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PAGE 6 NAPLES FLORIDA WEEKLYA6 NEWS WEEK OF DECEMBER 27-JANUARY 2, 2013 A Healthy Swing Starts with Healthy Feet D. K Lb DOWNTOWN NAPLES GOODLETTE MEDICAL PARKD. B Tbb t D. Dn AfLELY GRIDLEY BUILDING (ACROSS FROM THE LELY HORSES)D. Hr LNORTH NAPLES ROYAL PALM MEDICAL BUILDINGImmediate Emergency & Same Day AppointmentsAccepting New Patients! Call 239-430-3668 Easily Eliminate Relief and Results for You.Try Holistic Healing: Shockwave erapy for Heel Pain Prolotherapy D. LbDPM, FACFAS, DABLESD. LDPMD. TbbDPM, AACFAS, DABLESD. AfDPMNEW ON STAFFKathleen van Bergen has been in her position as president and CEO only the second in its history of the Philharmonic Center for the Arts for not quite a year and a half. I think shes the perfect person to follow founding CEO and president Myra Janco Daniels and to be charged with maintaining and building the vitality of the Phils programming and its audience. The Phil uniquely fuses performance and visual arts, housing two performance halls and the 30,000-square-foot Patty & Jay Baker Naples Museum of Art. We invite our audience to experience art in several different contexts, Kathleen points out. Presenting more than 400 events annually, hosting a variety of workshops and exhibiting worldclass artwork, the Phil has something for everyone. Kathleen intends to keep expanding its horizons. One of my goals is broadening our scope while deepening the relationships we already have, she says. We are defining the Phils next chapter, and the enthusiasm is palpable. Music and the arts have been part of her life since she started playing the violin at the age of 4 in Andover, N.J. She earned a bachelors degree in violin performance from the Eastman School of Music and took musical classes at the University of Rochester in order to gain that big university experience, which she says was very different from a music conservatory. To build her business skills, she completed the Tuck Executive Program at the Tuck School of Business at Dartmouth College. As for her musical skills, she says she is more practiced today as a listener than as a performer. I only play my violin in the privacy of my own home, she says. Kathleen came to the Phil from the Schubert Club in St. Paul, Minn., where she served for three years as artistic and managing director. The oldest arts organization in Minnesota, the club presents concerts, offers educational/research opportunities and owns a museum of keyboards and historic musical documents. Prior to the Schubert Club, Kathleen was vice president of artistic planning for the Philadelphia Orchestra and, before that, vice president and director of artistic administration for the St. Louis Symphony. It has been an incredible 15 years working in the arts and culture sector, she says. I have been so fortunate to have people who believed in my work. Now she adds to her list of good fortunes the opportunity to live and work along the Paradise Coast. The sentiment works both ways, Im sure you will agree. S p o U t s c bobHARDEN e-mail: PROFILES IN PARADISEMeet the woman who orchestrates magic at the Phil Talking points with Kathleen van BergenSomething your mom was always right about: The list is long, but de nitely this: Stand up straight. No slouching. As a kid, what did you want to be when you grew up? A violinist. What would you be doing if you werent doing this? I might be an architect. It would be tough because of all the math classes, but I love the blend of form and function. Guilty pleasures: Wine. Chocolate. The spa. One thing on your bucket list: A trip to the Galapagos Islands. Last book you read: Other than business books and silliness, it was Steve Jobs. Something youll never understand: Lack of curiosity. Pet peeve: Litterbugs. Something people would be surprised to nd out about you: Im 6 feet tall not that it is a surprise if weve had the pleasure of meeting! What are you most proud of? The incredible mentors Ive had. Im so grateful for the wisdom they have shared, and I hope Im always able to listen as well as share. First job: Babysitting and, in college, the early shift at the YMCA. What the Paradise Coast really needs: A unied arts platform to complement so many other incredible characteristics of our community. Favorite thing about the Paradise Coast: The kindness of the community. What you miss about the Paradise Coast when youre away: Walking on the beach. Bob Harden is the producer and host of The Bob Harden Show, airing from 7-8 a.m. weekdays at The show is archived for listeners convenience.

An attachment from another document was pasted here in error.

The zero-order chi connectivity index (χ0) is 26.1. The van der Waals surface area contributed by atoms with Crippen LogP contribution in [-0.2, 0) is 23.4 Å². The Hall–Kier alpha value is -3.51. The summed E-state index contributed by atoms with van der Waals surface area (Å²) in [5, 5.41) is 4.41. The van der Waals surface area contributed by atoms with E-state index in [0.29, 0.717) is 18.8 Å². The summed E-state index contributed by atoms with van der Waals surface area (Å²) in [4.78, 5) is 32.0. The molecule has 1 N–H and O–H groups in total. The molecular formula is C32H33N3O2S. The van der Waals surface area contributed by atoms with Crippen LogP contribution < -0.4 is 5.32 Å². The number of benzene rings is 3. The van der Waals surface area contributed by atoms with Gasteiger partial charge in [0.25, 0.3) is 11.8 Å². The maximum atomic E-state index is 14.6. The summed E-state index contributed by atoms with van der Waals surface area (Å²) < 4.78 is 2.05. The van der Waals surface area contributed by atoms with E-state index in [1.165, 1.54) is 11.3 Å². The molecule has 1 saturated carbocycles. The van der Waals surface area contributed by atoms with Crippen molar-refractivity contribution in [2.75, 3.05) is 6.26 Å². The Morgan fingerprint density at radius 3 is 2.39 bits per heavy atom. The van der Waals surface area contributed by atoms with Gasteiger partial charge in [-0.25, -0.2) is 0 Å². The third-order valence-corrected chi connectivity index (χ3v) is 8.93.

PAGE 8 NAPLES FLORIDA WEEKLYA8 NEWS WEEK OF DECEMBER 27-JANUARY 2, 2013 The VoiceJoe and Barbara Klimas spent many moments looking back and laughing at how instantaneously they fell in love. Joe proposed to Barbara on their first date. Barbara said yes. The two were married 45 years. Sounds like a storybook. Theres just no explaining it, Mrs. Klimas says. Oh, we laughed so many times. What were we thinking? But we just knew. After dining and dancing at The Dolly Madison in Madison, Conn., Joe turned to Barbara and asked, Would it be presumptuous of me to ask you if you would like to marry me? The word presumptuous stuck in her head, forever attached to a giggle and a blush. Barbara said yes, she had no doubt. The couple moved to Marco Island in March 1974. A new radio station was emerging, WRGI, just as Lely High School was setting up to open in the fall. Mr. Klimas saw potential in aligning the two. He approached the station, told them they should cover high school sports and said he would like to be the one to do the broadcasting. Station officials asked if he had ever done anything like this before. He said no. But he loved sports. So they gave him a shot and he took off, Joe Klimas, soon to be iconized as The Voice of Southwest Florida sports. Mr. Klimas saw the talent in everyone and he praised it, especially the youth. He did not just highlight the stars, he recognized the backups. And the more young athletes he was able to acknowledge, the happier the ol sportscaster was. I think he remembered how much he enjoyed it when somebody would give him a pat on the back and he was kind of pushing that forward, says Mrs. Klimas, as her husband was an athlete in his own right. In high school, he played football, basketball and baseball. In college, he played quarterback and kicker for the UConn Huskies. Post college, he played minor league football for four years. In Naples, his presence spread to television. Mr. Klimas announced various golf tournaments, including 25 ACE Group Classic Champions Tour events. He announced boxing matches in Las Vegas when boxing was glamorous. He commentated for the Special Olympics. He served on the selection committee for the annual Winged Foot award given to Collier Countys top high school student athletes. I just loved him. I loved how people loved him. I loved how he loved people, says Mrs. Klimas, who describes her husbands voice as easy to listen to. Friend Vin DePasquale adds, You could hear his smile in his voice. Mr. DePasquale launched the Great Dock Canoe Race in Naples in 1977. For 35 years, Mr. Klimas announced the annual event. Next May, the canoe race will benefit the Special Olympics of Collier County in honor of Mr. Klimas, who died Aug. 13 from lung cancer at age 75. Mr. Klimas began each broadcast: Hello everybody, this is Joe Klimas, his voice recognizable, resonant. Hes going to be missed, Mr. DePasquale says. And his voice is going to be remembered. The SmileTara Parla found a purpose for her cancer. Her purpose made her smile. Her purpose gave her peace. Her purpose was to protect children. In April 2010, Mrs. Parla went in for a routine checkup with her dermatologist. A few moles looked suspicious. Her doctor removed them for biopsy. The next day, at age 34, Mrs. Parla was diagnosed with Stage 3 melanoma. Prior to her diagnosis, Mrs. Parla The lives they ledREMEMBERING SOME WE LOST THIS YEAR LOOKING AT THE lives of others, we learn how to respect our own. Heres a look at four individuals who lived the lives they were given. These individuals taught us to see the talent in others, to smile through that which we cannot understand, to create beauty from what others fail to notice, to give of ourselves unconditionally and to find the sunshine in everything. Looking at these lessons, its hard to call their passing our loss. By seeing what they did, we see how to continue. Athena Ponushis had wanted to start a foundation. She wanted to help children, she wanted to help the sick, but she did not know specifically what she wanted to do. After her diagnosis, she knew. If she could do anything, her husband Jon says, her whole goal was to keep just one person from going through what she did the surgeries, the chemotherapy. So Mrs. Parla established the Passion Foundation, a melanoma initiative with a mission to construct shade tents over the playgrounds of Southwest Florida schools. Such structures block up to 97 percent of UV rays and lower temperatures by as much as 20 degrees. Thus far, shade tents have been placed over the playgrounds at Pinewoods, Three Oaks and Rayma C. Page elementary schools. We dont have to find a miracle, we just have to educate people enough to protect themselves and their children, Mrs. Parla is quoted as saying on the Passion Foundation brochure. She knew teachers could not be expected to slather up their students with sunscreen before recess. She knew parents did not think to reach for the sunscreen in the mornings before shuffling their children off to school. She knew the public was unaware that although melanoma represents only 3 percent of all cancers, it accounts for 75 percent of all cancer deaths. Protection became her message. Mr. Parla says his wife smiled the whole way through her bout with cancer. Her smile made others smile. When she walked into a room, the light attached to her. She was bright and everyone wanted to stand beside her. Physically you could tell she was sick, Mr. Parla says. But personalitywise and emotionally, you didnt know she was sick. She didnt let it hold her back. Mr. Parla met his wife in Chicago. He describes their meeting by saying, We met that night and we were together ever since. They were married at South Seas Plantation on Captiva Island. Mrs. Parla died Sept. 6, two days shy of their 11th anniversary, at age 37. She left behind daughter Kendyl, 7, and son Kaden, 5. Its important we keep her alive for the children, says Mrs. Parlas sister, Dana Simantel, who has her own son kiss a picture of his auntie before he w i ju a a M M C t COURTESY PHOTOJoe and Barbara Klimas during a family trip to DisneyWorld, Christmas 2011.COURTESY PHOTOTara Parla Joe Klimas in his announcing days, at right above, and in his football days in 1965, left.